He said: "It's just what it wants—what any house or cottage or anything wants. The little missus.... You'll be having a house of your own, o' course, one day."

Olwen shook her head. "Never," she said, with all the gloom of a temporary conviction.

"Oh! Come! Don't say that," Mr. Brown besought her, cheerily. "Course you will. All girls say they'll never marry, and all girls do, after all. All the pretty——All the ones like you, I'm sure."

"I shan't," persisted Olwen, a trifle cheered however. "I'm not pretty."

"Oh! Who's fishing for compliments?" laughed Mr. Brown. He jerked the other arm into his coat and began to fasten it. "If you don't mind me saying so, you're the prettiest girl in the place by miles. You are. I'm not the only person in the hotel who thinks so, either."

"Aren't you?" said Olwen, with a lift of her head, and of her heart. "Who——?"

"Why that old boy who keeps the hotel; old Leroux. He said you were 'très jolie' the other day, when you were passing the steps. I said 'wee, wee, très.' You've got such ripping eyes."

"I don't think they're anything," said Olwen, disconsolate again.

"They are," insisted little Mr. Brown, his pink, ordinary face becoming dignified by his sincerity. "And it's not only—not only that you've got a lovely little face. There's—well, I don't know what there is about it."

"A charm, perhaps," suggested Olwen, with would-be irony; but he took up quite gravely: "That's it! Just what I meant. A charm. One sort of feels glad there is the kind of think walking about. It's like the song

'When we was in the trenches
Fighting beside the Frenchies,
We'd 'a' given all we 'ad for a girl like 'er,
Wouldn't we, Bill?

Or something of that sort. Really now. Seriously. It is awfully topping to know there is a girl like you!"

Olwen shook her head again, laughed, deprecated.... Impossible to assert that she was offended at his homage, even from the wrong young man. She listened as the guileless Brown went on to tell her it was a very lucky man for whom she'd be making a little home, some day; and, by Jove, anybody might envy him——

"Very nice of you to say so," murmured Olwen, pink-eared, and ardently wishing that Captain Ross had stayed on to hear this declaration.

The next remark of Mr. Brown's seemed to have nothing to do with it.

"Well, the War can't go on for ever."

"No, I suppose not," said Olwen, uncertainly.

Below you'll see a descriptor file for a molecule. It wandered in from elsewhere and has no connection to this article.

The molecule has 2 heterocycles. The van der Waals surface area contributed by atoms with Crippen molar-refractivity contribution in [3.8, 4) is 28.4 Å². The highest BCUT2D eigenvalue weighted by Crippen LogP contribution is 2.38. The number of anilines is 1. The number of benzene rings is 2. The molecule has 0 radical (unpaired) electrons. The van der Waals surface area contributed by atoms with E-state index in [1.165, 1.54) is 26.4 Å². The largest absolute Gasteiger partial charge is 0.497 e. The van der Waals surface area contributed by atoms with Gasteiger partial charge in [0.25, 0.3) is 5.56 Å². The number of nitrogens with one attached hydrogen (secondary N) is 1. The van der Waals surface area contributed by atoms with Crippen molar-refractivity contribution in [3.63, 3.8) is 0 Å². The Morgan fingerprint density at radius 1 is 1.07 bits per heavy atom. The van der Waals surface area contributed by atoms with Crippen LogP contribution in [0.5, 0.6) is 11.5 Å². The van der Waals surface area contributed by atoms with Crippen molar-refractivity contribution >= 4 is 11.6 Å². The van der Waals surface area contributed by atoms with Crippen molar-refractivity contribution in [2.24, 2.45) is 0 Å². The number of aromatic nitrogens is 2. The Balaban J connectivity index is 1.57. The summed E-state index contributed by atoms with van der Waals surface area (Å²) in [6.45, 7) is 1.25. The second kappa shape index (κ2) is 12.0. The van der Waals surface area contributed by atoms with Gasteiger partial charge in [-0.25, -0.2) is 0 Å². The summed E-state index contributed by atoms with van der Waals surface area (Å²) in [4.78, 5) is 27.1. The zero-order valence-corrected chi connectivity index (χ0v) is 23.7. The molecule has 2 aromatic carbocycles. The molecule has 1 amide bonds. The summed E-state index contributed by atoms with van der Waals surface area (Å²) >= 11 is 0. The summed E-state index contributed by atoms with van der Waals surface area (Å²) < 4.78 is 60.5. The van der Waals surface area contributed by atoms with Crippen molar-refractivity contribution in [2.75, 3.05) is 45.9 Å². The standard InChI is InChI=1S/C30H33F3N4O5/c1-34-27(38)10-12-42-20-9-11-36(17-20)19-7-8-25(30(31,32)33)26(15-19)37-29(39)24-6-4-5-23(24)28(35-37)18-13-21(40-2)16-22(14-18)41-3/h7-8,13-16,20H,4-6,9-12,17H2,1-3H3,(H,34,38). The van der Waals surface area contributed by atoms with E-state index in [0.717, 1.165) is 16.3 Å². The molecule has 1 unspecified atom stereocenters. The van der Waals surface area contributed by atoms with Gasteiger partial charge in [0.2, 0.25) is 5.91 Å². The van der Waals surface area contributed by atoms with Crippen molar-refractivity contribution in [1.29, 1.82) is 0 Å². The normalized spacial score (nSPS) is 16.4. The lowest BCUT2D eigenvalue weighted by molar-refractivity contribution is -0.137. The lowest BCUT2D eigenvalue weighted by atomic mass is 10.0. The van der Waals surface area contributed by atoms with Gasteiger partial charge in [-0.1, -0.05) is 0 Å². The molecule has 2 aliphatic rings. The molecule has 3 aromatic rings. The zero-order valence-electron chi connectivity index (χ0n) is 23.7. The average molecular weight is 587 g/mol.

"And I suppose——Well, it oughtn't to be quite as hard for a chap to get some sort of a posish of his own afterwards," said little Mr. Brown, thoughtfully, and as if he were already looking ahead, to a time when he should no longer wear that uniform, that belt that he was fastening as he came and stood nearer to the girl, looking down.

"I mean to say, I'm not going back to any stuffy shop and serving a lot of old trout—I beg their pardons—ladies with two and a half yards of écru insertion, pay at the desk, please. Not much. 'Tisn't the life for me; I know it now. They ought to find something different for me, after this. They've got to. Don't you think so?"

"Oh yes," agreed Olwen, a little vaguely.

"Well! There you are! All sorts of things might happen, with luck, even if it's no good planning 'em out now," took up the cheery boyish voice; and then there was silence for a moment under the pines.

Then lowering the voice, he said: "I say, I'll tell you something. That little mascot I found"—he touched his coat—"that you tucked in there for me, I'll always keep that. Nobody else shall touch it, you bet."

Olwen rose from the chair, putting her hand on the back of it. She was suddenly a little fluttered, as if by some ripple in the atmosphere, set stirring by some small and secret Force. The ripple was setting towards her this time; not from her, as she was wont to feel when she was putting out that childish soul of herself towards another man. But it touched her, the tiny Disturbance.

"Don't you want this chair?" she asked quickly.

Little Mr. Brown put his own hand on the back of it, closing his fingers for one moment over Olwen's—his fingers that had handled laces in a ladies' shop, had handled a rifle later, and, later still, a blood-stained revolver.... Decency and honesty were written on every line of the little fellow's face at that moment; and even if he were of a pattern that everyday England turns out by the thousand—well, so much the better for England.

Quite simply, and as one stating a fact, he said to the girl beside him: "I don't suppose you've ever let any fellow kiss you?"

He himself had no doubt kissed girls in dozens, but he knew now that even to mention the word to this girl was a different thing. It did not need Olwen Howel-Jones's aghast little "What——?" to forbid him to go further than the word.